It seems to me that one of the chief causes of prejudice and misconception in connection with the poetry of Robert Browning is due to what is usually called his "dramatic power." It is very common for admirers and non-admirers to say that Browning is specially distinguished as a dramatic poet; on the other hand, we are sometimes told—and have been told by persons not at all desirous of decrying the genius of the poet-that he is not dramatic. It is sometimes also suggested that there are dramatic poets and dramatic poets; that though Browning does not follow the modes of Shakspere, he is in a certain sense, and in a very true sense, dramatic, in spirit if not in form. But I do not think we see sufficient recognition of
the fact, that Browning works with quite a different intention to, and in quite a different manner from, Shakspere, and must be judged by other standards,—that is, by his own. It is no use to say-and yet it is so often said that a certain result, which we see perfected in Shakspere, is not attained in Browning; as if, that is, the latter had attempted to do the work of the former, and failed. The work that the poet of the nineteenth century tries to do, is not the same as the work of the poet of the sixteenth. The drama of Shakspere was a natural outcome of the circumstances and motives of his time, as they acted upon a mind supremely "receptive" (as Emerson says) and supremely creative. The vivid and adventurous England of the sixteenth century, full of youth and strength, full of curious delight in new acquisitions of strange and yet untried knowledge, but not yet overflooded with encyclopædical digests, and wisdom oppressive as folly, -this vivid and romantically practical time gave birth to the objective drama which culminated in Shakspere. But the dramatic tendency of Browning, feeling out for guidance and direction in the surrounding elements of his own time, could never naturally and healthily take the same course. About him, like the very air he breathes, lies this intensely subjective and analytic nineteenth century, with its dominant science seeking the very basis of life, and the key to the order of all the worlds; its music, the product of a late age and a complex civilization; its analytical novel; its infinite outlook and inlook, ceaseless restless gathering in of knowledge, ceaseless restless introspection. How, under these new conditions, could the same product ensue? Shakspere, in his objective drama, summed up into himself the whole character of his age; am I rash in saying that Browning also, in his subjective drama, epitomises our age?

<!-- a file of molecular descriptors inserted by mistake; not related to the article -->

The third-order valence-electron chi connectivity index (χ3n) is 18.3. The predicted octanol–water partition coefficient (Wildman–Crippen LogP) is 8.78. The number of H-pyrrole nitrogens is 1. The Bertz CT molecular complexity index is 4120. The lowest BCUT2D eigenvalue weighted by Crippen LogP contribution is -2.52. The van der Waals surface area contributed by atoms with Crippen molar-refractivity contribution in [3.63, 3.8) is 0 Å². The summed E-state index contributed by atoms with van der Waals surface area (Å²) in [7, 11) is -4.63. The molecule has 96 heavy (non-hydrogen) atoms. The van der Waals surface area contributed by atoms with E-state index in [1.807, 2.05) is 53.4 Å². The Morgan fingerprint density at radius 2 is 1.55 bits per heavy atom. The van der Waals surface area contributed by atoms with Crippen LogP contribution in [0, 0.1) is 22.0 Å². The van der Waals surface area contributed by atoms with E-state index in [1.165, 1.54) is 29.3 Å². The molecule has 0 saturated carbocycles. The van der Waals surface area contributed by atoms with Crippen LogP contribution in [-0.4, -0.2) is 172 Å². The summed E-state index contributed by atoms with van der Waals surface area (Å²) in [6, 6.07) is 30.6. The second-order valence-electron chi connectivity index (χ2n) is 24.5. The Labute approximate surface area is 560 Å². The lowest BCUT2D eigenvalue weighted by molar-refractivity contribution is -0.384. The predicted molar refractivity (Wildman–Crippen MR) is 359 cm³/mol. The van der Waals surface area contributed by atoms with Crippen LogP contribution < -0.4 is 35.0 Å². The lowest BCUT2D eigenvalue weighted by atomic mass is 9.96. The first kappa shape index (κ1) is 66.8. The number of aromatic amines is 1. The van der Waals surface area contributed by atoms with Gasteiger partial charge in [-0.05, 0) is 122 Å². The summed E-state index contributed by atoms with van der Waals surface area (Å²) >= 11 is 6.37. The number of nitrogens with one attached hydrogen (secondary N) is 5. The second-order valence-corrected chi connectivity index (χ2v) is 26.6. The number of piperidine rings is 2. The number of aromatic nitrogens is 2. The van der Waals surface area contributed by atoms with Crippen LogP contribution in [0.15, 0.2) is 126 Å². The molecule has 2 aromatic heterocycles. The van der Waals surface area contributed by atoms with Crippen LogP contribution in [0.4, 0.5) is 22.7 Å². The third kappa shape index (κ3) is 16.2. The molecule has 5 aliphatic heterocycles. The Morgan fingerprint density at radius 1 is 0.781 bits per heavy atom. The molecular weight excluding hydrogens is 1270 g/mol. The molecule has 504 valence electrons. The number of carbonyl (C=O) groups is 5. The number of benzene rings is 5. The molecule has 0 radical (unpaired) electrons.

To do so, as I have said, requires a new method. That method can, I think, be traced throughout the works of Robert Browning. A recognition of it in its full importance would at once reduce to order apparent incongruities, about which much misconception seems to have arisen.
If you tell a person that So-and-so is a dramatic poet, he will probably (and quite naturally) understand you to mean that So-and-so writes plays. He may, however, further understand that the poet in question does not necessarily write plays, or plays only: his idea, in respect to the epithet "dramatic" applied to him, will be still the same. The dramatic poet, in the ordinary sense, in the sense in which we apply it to Shakspere and his successors, aims at showing, by means of action expressed in speech, the development of character as